The Washington Heights-Columbia Aging Project (WHICAP) began over 20 years ago as a registry of patients with late-onset neurological disorders. Subsequently, the study evolved into a population-based investigation of AD and related disorders in elderly Medicare recipients residing in northern Manhattan [1,2]. Specifically, the participants recruited and maintained are a representative sample of Medicare recipients living in northern Manhattan in a region extending from 145th Street as its southern boundary and the Hudson, East, and Harlem Rivers as the western, eastern and northern boundaries. Based on 2000 Census data among individuals age 65 years or older in this area, there were 37.5% African-Americans, 43.5% Hispanics, and 19% Whites. The WHICAP cohorts have been a combination of successive waves of recruitment of elderly participants from northern Manhattan. The original cohort was recruited in the years 1992 to 1994 (n=2,125), and a second cohort was recruited between 1999 and 2001 (n=2,174). The population has comprised individuals from several different countries of origin, representing three broadly defined ethnic categories (i.e., Caribbean Hispanic, African-American, and non-Hispanic White). Potential participants were excluded at the time of recruitment if they did not speak English or Spanish. In 1992, approximately 62% of eligible people who were contacted agreed to participate (38% refused); in 1999, participation rate was approximately 40% (60% refused). Prior analyses of the demographic characteristics of the participants recruited in 1992 and 1999 indicate that WHICAP study participants are matched to US Census data of older adults living in northern Manhattan with respect to age, years of education, race/ethnicity, and gender.
Participants have undergone an in-person interview of general health and functional ability at the time of entry into the study followed by a standardized assessment during each follow-up wave, including medical history, physical and neurological examination, and a neuropsychological battery [3]. Ethnic group was classified by participant’s self-report using the format of the 1990 US Census. Each participant is examined at 18 to 24 month intervals thereafter, with repeated interviews and examinations standardized to preserve consistency. Demographic information, including current social situation collected at initial assessment is updated at each follow-up wave. Each person completes a Disability and Functional Limitations Scale that includes items assessing personal self-maintenance activities, perceived difficulty with memory, and mobility. Comprehensive neuropsychological testing includes measures of memory, language, executive functioning, visuospatial skill, and orientation. Neuropsychological data are available as raw or adjusted (age, gender, and ethnic group) tests scores. All participants receive a medical and brief psychiatric evaluation, anthropometric measurement, and an assessment of functional capacity that is independent of neuropsychological test performance. Participants with history of stroke or Parkinson’s disease or those with functional or neuropsychological signs of dementia also receive an evaluation by a neurologist.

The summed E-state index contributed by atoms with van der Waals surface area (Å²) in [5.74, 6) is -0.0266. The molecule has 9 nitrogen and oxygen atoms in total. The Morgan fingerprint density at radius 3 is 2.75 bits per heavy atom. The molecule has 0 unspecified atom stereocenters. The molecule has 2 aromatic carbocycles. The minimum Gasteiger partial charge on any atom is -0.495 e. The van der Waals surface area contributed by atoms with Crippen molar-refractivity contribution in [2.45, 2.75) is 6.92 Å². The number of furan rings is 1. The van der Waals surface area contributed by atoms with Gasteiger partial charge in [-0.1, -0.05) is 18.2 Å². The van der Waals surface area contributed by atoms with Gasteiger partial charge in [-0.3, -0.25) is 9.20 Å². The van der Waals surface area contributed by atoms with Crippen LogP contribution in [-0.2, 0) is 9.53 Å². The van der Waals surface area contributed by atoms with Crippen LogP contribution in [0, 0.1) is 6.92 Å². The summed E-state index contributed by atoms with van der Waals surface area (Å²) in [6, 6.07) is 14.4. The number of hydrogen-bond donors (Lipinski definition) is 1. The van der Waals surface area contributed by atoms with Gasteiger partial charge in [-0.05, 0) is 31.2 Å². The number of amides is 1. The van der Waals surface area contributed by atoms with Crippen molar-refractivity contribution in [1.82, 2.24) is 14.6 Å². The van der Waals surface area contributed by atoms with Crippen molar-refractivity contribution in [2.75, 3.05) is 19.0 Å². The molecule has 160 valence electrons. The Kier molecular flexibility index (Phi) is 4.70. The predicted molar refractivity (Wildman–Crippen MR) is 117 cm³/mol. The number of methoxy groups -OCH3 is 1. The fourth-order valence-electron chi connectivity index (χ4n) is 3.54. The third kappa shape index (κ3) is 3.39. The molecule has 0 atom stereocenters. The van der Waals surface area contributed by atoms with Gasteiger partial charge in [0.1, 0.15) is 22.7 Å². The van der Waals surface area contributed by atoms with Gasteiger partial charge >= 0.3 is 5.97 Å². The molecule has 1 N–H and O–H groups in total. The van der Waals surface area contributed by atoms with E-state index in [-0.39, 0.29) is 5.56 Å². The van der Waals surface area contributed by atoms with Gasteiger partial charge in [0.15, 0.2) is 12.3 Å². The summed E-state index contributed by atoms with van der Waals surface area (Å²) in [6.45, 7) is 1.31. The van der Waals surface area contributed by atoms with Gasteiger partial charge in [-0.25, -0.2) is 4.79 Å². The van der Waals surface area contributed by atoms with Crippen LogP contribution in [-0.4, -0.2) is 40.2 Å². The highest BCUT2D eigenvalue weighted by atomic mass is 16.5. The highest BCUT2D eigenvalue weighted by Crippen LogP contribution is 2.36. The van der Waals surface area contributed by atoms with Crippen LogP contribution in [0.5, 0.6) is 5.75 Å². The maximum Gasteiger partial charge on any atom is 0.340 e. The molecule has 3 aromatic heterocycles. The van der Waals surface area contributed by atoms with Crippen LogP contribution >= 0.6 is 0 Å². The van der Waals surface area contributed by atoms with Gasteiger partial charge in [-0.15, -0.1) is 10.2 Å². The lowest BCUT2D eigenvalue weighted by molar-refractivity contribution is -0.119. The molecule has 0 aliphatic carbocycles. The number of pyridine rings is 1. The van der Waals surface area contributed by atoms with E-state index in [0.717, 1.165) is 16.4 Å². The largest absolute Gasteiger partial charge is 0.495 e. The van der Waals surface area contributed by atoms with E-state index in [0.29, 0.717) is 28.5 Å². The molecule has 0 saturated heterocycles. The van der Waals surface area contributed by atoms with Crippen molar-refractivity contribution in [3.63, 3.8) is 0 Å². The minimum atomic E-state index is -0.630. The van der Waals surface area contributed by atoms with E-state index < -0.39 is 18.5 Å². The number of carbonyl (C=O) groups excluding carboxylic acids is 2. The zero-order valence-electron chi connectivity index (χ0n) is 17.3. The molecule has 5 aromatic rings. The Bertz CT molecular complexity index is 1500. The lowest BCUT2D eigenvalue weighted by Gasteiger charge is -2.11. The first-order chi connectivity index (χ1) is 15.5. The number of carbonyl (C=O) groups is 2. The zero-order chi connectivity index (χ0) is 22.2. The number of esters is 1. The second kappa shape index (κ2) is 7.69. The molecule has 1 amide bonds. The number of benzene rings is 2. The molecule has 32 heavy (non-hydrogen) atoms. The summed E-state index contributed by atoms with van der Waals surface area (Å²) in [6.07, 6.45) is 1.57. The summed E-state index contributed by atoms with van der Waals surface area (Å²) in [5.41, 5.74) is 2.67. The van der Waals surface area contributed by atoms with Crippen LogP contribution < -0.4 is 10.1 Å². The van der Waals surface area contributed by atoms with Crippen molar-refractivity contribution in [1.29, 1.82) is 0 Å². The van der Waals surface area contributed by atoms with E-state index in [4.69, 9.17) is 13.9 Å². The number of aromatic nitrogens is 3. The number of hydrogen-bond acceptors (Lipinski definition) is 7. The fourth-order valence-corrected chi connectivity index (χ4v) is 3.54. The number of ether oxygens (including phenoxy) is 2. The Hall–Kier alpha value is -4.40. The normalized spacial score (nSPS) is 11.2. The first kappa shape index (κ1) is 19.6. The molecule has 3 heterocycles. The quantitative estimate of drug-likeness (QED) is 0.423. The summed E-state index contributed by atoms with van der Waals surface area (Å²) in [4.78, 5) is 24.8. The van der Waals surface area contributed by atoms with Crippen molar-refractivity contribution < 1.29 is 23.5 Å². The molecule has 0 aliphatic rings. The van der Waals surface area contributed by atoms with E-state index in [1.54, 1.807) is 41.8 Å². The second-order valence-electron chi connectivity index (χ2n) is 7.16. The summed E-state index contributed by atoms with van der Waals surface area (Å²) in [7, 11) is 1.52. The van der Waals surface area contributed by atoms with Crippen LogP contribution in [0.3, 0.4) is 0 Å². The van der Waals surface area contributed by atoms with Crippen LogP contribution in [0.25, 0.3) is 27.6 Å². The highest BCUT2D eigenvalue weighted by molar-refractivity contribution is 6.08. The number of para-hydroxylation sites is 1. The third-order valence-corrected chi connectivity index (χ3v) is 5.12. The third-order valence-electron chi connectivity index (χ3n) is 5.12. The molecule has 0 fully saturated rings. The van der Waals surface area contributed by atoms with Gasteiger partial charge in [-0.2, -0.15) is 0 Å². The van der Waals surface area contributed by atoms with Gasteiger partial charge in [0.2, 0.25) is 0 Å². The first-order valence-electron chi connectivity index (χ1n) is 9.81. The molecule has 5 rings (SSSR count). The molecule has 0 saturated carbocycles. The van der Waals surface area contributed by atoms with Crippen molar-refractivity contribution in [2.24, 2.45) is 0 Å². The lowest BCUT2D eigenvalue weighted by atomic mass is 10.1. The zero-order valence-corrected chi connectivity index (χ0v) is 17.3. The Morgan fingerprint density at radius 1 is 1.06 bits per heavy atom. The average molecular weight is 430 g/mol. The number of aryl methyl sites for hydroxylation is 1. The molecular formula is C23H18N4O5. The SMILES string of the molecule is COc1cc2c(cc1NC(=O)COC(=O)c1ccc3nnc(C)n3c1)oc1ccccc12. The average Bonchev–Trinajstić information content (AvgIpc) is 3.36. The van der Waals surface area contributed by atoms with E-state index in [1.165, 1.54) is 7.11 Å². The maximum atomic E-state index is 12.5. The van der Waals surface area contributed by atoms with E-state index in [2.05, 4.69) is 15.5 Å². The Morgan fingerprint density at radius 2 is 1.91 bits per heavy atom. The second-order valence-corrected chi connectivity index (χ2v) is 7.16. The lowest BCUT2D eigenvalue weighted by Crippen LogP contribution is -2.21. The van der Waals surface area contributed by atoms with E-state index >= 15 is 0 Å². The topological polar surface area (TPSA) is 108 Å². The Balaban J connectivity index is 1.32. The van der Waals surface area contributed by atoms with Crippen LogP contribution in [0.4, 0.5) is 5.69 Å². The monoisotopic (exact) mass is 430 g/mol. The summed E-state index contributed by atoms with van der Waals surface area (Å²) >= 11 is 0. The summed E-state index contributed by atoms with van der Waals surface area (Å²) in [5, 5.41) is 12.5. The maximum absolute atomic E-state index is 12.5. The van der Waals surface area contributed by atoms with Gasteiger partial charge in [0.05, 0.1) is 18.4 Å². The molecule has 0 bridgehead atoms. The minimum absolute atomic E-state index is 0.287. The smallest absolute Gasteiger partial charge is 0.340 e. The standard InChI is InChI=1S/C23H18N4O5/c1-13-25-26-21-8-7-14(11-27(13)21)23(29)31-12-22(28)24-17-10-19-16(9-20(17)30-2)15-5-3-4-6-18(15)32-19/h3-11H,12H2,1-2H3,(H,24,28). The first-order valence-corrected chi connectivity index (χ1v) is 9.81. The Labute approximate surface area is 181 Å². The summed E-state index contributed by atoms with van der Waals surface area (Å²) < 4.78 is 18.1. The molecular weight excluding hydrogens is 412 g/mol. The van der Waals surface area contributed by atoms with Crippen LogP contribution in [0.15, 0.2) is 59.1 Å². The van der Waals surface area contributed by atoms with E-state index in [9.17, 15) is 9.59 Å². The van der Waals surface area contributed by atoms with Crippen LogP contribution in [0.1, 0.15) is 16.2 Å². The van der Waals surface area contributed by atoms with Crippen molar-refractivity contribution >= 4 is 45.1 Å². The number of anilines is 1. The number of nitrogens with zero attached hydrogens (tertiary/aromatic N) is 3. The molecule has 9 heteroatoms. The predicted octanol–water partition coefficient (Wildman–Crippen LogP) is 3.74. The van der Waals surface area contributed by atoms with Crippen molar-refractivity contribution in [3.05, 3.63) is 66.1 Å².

2.1. Assessment of stroke and cerebrovascular disease
Self-administered questionnaires are frequently used to obtain information on a previous history of stroke, but the validity of a self-reported stroke remains inconclusive. Stroke is associated with motor impairment but can also be accompanied by impairments in memory, sensation, and speech or language, diminishing the ability of an individual to accurately report a history of stroke. Moreover, stroke and antecedents of cardiovascular and cerebrovascular disease are also considered risk factors for AD. Most previous studies assessing validity of stroke self-report either used neurological examination or review of medical records as the standard or performed brain imaging only on persons reporting to have had a stroke [4,5]. This likely produces underreporting of patients with ambiguous symptoms or silent strokes, and consequently increased false-negatives and diminished sensitivity estimates.
During the 2005–2007 assessment wave, participants in WHICAP who were still alive and not demented at the previous assessment, had no contraindications, and were still residing in the community (1,176) were recruited for imaging (MRI) studies and 769 (65%) participants were ultimately scanned [6]. Based on the concern that the identification of cerebrovascular disease from clinical history alone might have missed lesions, MRI scans were obtained in a large sample of participants.